-They're sort of ridge tiles.
-Yes, they are.
But they're not just ridge tiles, they're fantastic.
They're beautiful ridge tiles, aren't they?
-I would like to get £50 each for those.
-Including the big one.
-What about 30 quid for that one?
If looks could kill, eh?
What about 35? 35. It's spectacular.
-It is impressive, isn't it?
I know, Dave, you got that for free.
I had to climb 50 foot up a wall and take it off of a ridged roof.
Look at the man. Can you believe it, viewer?
Can you believe it?
I hope he got permission first.
You can't go wrong at 35 quid for that. Dave, £30 for that.
Come on, we all want to go home.
-It's all getting hot. The barbecue calls.
-Actually, you're right.
-It's nearly pub o'clock, isn't it?
-It is pub o'clock.
-All right, £30 for that.
-Thank you, Dave. You make life very easy.
-You're going to spend another £150 today, aren't you?
-Course I am.
-But not with you, Dave.
-Cheeky. Lucky he did the deal first.
£30 on the terracotta ridge tile.
Thank you, Dave.
As the shops close, it's time to sleep.
Perchance to dream, maybe of profits.
It's day two of the Road Trip in a noteworthy part of Surrey.
Very famous estate round here, isn't there? St George's Hill.
St George's Hill. Home of former Beatle John Lennon,
and Ringo Starr had a house on there as well at one point too.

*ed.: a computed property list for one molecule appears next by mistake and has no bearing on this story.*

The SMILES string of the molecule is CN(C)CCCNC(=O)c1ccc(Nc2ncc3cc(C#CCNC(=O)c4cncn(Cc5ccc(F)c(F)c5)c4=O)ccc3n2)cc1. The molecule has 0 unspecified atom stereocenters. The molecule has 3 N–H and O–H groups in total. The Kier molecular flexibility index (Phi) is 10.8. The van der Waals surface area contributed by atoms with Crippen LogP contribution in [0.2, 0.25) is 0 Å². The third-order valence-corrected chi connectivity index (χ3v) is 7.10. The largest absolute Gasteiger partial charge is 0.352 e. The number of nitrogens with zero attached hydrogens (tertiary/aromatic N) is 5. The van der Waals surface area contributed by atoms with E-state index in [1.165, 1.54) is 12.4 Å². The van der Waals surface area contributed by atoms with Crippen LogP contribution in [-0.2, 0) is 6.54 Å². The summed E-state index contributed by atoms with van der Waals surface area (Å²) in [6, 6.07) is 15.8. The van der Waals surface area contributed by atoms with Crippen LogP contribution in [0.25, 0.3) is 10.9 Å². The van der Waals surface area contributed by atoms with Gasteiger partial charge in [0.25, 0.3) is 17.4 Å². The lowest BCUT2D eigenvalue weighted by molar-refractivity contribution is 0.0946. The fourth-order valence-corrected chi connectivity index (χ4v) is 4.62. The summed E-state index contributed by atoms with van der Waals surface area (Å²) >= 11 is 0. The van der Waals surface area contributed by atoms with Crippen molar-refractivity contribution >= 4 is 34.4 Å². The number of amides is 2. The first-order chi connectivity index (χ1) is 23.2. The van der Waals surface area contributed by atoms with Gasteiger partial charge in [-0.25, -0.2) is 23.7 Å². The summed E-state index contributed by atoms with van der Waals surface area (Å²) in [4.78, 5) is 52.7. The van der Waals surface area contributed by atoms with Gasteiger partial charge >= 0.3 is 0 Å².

How did you get on yesterday?
-Fine. I've got three items.
-I've spent about 110 quid, actually.
Actually, Helen spent an impressive £121 yesterday
on the silver matchbox holder, asparagus bowl and gold brooch,
leaving her £64.30 to spend today.
James spent just £60 on the flour and toffee tins, silver pencil
and the terracotta tile, leaving him a juicy £134.60 today.
All right, Jack?
Thank you, Dave.
Helen's at the wheel as they head for Weybridge in Surrey.
But before the shopping begins,
Helen is dropping James off at Brooklands Museum.
It's home to a rather special aeroplane.
-Here you go, James. I'm so jealous.
-Look at that.
-That's not even funny.
It's like being on the set of some '70s Bond movie
arriving at this Concorde, James.
-This Bond is off. Bye, have a good day.
-Have a great day. Bye.
For over 30 years,
Concorde has represented the pinnacle of luxurious transport,
flying from London to New York in just three hours 20 minutes.
But in 2003, the aeroplanes flew for the last time.
James is meeting Mike Bannister,
a pilot who flew Concorde on her final day of service.
Captain Mike Bannister.
Morning, James. Welcome to the Brooklands Concorde.
Why is Concorde here in Brooklands?